How do we know?
Odun Orimolade’s presentation at Nubuke Foundation explores this simple, mundane question which is central to human life- How do we know the things that we do? The works include drawings, drawing installation, video and performance. Almost every philosopher and worldview has engaged this question one way or the other. Plato suggests that knowledge is innate to a person and is activated through learning. Aristotle, on the other, is an empiricist.
Through perception, introspection, memory, reason and testimony, we are led to the knowledge that we have as humans. Or if we are to decentre our human knowledge, we are led to the knowledge that non-humans have of us.
Growing up, Orimolade’s father read Yoruba literature to her from authors such as Daniel Fagunwa. In a bid to help her understand the language, she picked up the phonetics and tossed them into her mind - a dark space, a generative space. In that space, the words generated images - multiverses of colours and shapes- and fl ed on the wings of her
imagination. It is an encounter that has shaped her experience of knowing.
There is no empty space, if I could start there. There is nothing that is nothing... there’s no void nor emptiness anywhere.
Now as an adult, she expresses her theories of knowing with continuing interest in literature. She points to Jennifer Nansubuga Makumbi’s 2014 novel Kintu. In the novel, Kintu Kidda, a patriarch, out of anger strikes his adopted son dead after finding the son drunk from his beloved gourd . The patriarch is not able to tell the son’s father the truth.
Out of desperation, the father places a curse on Kintu the patriarch. As the novel unfolds, we see the curse manifest in different ways across different generations.
It is a view that is shared in Yoruba philosophy. In Yoruba the metaphysical concept of the transmigration of the soul means that an individual is a representative of a chain of individuals who have previously existed in this world. It is through this window that we acquire an innate knowledge, just by our being as humans and carrying a socio-cultural
DNA. Comparatively, this discussion could be situated in Platonian and ancient Greece debate. This supports the fact that similar intellectual ideas have been well, explored, and cultivated in different societies both in Africa and beyond.
In furtherance, when the healer Damfo was asked a question about his work in Ayi Kwei Armah’s fifth novel The Healers, he responds: I am saying this is seed time, far from harvest time.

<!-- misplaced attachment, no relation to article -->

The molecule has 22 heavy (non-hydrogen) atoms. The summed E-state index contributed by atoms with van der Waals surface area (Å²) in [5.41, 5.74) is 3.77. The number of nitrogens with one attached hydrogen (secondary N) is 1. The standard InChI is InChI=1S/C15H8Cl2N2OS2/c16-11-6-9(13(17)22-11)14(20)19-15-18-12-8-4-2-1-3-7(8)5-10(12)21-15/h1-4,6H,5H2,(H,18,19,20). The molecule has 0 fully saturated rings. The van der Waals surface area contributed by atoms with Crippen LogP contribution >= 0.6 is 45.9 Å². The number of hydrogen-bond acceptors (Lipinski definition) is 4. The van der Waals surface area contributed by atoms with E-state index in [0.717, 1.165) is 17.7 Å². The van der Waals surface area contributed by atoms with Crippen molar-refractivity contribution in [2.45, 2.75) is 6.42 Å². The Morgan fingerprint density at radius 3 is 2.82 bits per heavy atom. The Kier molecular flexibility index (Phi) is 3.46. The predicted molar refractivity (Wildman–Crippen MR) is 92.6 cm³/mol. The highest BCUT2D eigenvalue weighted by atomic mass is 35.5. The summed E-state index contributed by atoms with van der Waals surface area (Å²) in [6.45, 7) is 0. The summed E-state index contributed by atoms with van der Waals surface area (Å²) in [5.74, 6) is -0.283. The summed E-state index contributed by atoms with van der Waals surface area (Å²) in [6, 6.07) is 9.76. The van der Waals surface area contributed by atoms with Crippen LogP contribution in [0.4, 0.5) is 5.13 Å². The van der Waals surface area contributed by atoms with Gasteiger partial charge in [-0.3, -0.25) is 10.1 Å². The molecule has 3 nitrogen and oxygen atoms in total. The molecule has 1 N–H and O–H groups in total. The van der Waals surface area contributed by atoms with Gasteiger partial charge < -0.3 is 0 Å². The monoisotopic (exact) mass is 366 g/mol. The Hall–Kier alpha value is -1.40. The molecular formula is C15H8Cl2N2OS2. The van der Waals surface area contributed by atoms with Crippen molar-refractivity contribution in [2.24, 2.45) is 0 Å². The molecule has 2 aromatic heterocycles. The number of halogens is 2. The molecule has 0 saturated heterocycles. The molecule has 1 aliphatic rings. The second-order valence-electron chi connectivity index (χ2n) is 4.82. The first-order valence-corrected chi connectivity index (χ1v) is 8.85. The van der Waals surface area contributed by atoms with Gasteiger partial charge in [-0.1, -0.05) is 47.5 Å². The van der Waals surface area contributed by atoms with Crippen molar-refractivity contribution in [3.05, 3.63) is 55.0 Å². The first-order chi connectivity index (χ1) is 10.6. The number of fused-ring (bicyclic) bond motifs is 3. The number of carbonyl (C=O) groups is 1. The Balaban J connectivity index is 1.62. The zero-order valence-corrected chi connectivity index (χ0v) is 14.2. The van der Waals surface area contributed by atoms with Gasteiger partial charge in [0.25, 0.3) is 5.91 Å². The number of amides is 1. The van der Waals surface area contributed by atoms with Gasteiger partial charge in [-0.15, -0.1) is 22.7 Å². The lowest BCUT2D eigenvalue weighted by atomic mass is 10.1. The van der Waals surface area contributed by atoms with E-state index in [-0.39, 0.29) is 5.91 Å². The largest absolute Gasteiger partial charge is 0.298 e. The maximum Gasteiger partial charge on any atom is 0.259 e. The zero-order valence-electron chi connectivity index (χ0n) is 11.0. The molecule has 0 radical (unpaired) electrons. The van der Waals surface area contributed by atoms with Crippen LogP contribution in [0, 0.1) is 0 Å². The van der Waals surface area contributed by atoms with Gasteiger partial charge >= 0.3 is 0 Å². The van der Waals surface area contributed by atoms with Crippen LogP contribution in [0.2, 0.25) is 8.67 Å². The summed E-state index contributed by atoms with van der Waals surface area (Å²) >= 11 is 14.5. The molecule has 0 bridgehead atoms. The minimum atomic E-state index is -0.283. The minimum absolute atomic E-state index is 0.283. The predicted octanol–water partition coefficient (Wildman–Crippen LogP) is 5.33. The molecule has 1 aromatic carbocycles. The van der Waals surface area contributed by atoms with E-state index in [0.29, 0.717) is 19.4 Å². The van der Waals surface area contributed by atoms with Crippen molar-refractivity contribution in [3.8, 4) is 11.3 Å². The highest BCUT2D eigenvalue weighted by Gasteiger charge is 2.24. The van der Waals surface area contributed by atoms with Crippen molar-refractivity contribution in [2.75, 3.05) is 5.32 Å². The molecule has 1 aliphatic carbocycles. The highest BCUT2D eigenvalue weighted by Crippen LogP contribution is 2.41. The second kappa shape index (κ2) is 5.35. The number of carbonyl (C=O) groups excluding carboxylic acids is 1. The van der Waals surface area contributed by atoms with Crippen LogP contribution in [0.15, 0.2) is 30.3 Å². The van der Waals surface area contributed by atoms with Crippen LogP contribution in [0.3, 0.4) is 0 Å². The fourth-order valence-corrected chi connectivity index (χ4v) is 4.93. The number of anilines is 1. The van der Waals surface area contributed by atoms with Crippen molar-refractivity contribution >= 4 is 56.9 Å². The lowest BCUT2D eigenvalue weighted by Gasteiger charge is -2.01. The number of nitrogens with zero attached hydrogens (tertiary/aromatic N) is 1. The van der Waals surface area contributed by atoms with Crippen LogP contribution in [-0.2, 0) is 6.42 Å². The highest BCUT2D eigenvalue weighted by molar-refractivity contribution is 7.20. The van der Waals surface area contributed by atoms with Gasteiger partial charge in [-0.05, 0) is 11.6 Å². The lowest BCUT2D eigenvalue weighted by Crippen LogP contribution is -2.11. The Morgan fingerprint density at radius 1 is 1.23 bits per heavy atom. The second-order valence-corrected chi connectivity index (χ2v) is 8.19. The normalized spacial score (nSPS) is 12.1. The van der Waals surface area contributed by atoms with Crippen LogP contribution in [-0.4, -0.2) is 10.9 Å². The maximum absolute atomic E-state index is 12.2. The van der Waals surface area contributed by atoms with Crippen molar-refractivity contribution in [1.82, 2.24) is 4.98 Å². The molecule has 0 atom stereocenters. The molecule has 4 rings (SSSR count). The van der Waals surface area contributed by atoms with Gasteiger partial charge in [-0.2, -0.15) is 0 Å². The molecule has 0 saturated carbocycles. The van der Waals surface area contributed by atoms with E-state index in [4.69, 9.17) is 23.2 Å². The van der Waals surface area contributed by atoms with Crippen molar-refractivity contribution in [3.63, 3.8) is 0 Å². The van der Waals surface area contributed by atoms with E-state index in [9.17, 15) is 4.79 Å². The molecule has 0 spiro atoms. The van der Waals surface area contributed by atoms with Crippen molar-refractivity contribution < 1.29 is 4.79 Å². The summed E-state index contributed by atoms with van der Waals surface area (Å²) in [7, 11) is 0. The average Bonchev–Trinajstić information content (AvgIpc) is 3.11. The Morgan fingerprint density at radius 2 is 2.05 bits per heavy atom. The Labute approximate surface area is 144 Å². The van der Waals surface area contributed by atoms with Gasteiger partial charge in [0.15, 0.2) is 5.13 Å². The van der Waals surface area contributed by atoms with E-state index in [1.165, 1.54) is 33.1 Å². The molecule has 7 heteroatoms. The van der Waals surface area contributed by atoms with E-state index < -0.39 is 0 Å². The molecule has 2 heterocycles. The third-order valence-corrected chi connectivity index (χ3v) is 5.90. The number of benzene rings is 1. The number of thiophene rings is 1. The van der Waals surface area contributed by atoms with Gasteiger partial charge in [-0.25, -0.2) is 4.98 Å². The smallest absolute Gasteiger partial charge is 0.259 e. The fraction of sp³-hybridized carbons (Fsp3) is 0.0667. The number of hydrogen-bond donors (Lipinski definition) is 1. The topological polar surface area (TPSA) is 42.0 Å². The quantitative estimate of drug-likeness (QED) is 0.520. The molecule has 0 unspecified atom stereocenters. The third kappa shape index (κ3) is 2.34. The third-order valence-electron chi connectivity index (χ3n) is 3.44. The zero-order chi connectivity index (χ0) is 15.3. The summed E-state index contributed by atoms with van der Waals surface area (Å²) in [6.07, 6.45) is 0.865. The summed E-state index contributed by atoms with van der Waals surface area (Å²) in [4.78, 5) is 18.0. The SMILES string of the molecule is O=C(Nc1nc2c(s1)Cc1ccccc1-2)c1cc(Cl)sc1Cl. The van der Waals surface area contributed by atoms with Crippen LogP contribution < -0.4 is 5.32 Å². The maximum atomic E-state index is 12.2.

It is an indication that his work is not done. In the future, there will be a generation who will continue his work and whose works will know the progenitor’s. This is agreeable with Ewe mythology of creation where the creator Mawu-Lisa recycles the same clay in creating relatives. So when Orimolade goes into the dark space and creates a
multiverse, she delves into a generational pool of thoughts, of those that she is both aware and unaware of. This leads us back to Yoruba philosophy and the roles of Ifa, Ootọ́, Ìgbàgbọ́ and others in opening ourselves to what is there. What to see. What to find. What to be. And how we know what we know.
Another theme that Orimolade points to in the discussion of her works is the idea of differential knowledge. She points to passages in Amos Tutuola’s 1952 novel The Palm-Wine Drinkard, one of the early African novels. One of the
passages reads: As a matter of fact my heart told me to choose the silverish-ghost who stood at the extreme right and if to say I would choose by mouth I would choose only the copperish-ghost ...
In psychology, we read of somatization the idea that psychological concerns could turn into physical, clinical signs of illness like headaches. If through the body-mind connection different body parts could cooperate and act on a stimulus, we can at least imagine that there could be times that the body would disagree.
When we step into Orimolade’s interlocutory world of drawings, our attention is drawn to the fact that we should not discount a mode of knowing because it is beyond our own limitations. For example, Tutuola the novelist once wrote to his publisher that he could photograph ghosts. Around the time that he started his writing, he took to photography.
But writing became his better love.
Taking an intertextual reading of The Famished Road by Ben Okri with Tutuola’s claim, we read an episode where a photographer takes portraits of certain individuals and ghosts fall on the photographer’s feet. This will sound unimaginable. But if you take an Akan reading of the photographic negative as saman - ghost- these assertions
make sense. To make an image is to make permanent the ghost of the object. Is the image real? Okri and Tutuola’s renditions go into the philosophy of the image. Or image-making.
When we engage Orimolade’s works and world-making, it is also fair to engage the world from which the works emanate and the world that the works are entering. We will return to the protagonist in our friend Tutuola’s The Palm-Wine Drinkard one last time. When he is confronted with judging a set of cases and after weighing each of the
cases, he says:
So I shall be very grateful if anyone who reads this story-book can judge one or both cases and send the judgement to me as early as possible.
This is the proposition here. That audience members judge the case that Orimolade presents.
- Kwabena Agyare Yeboah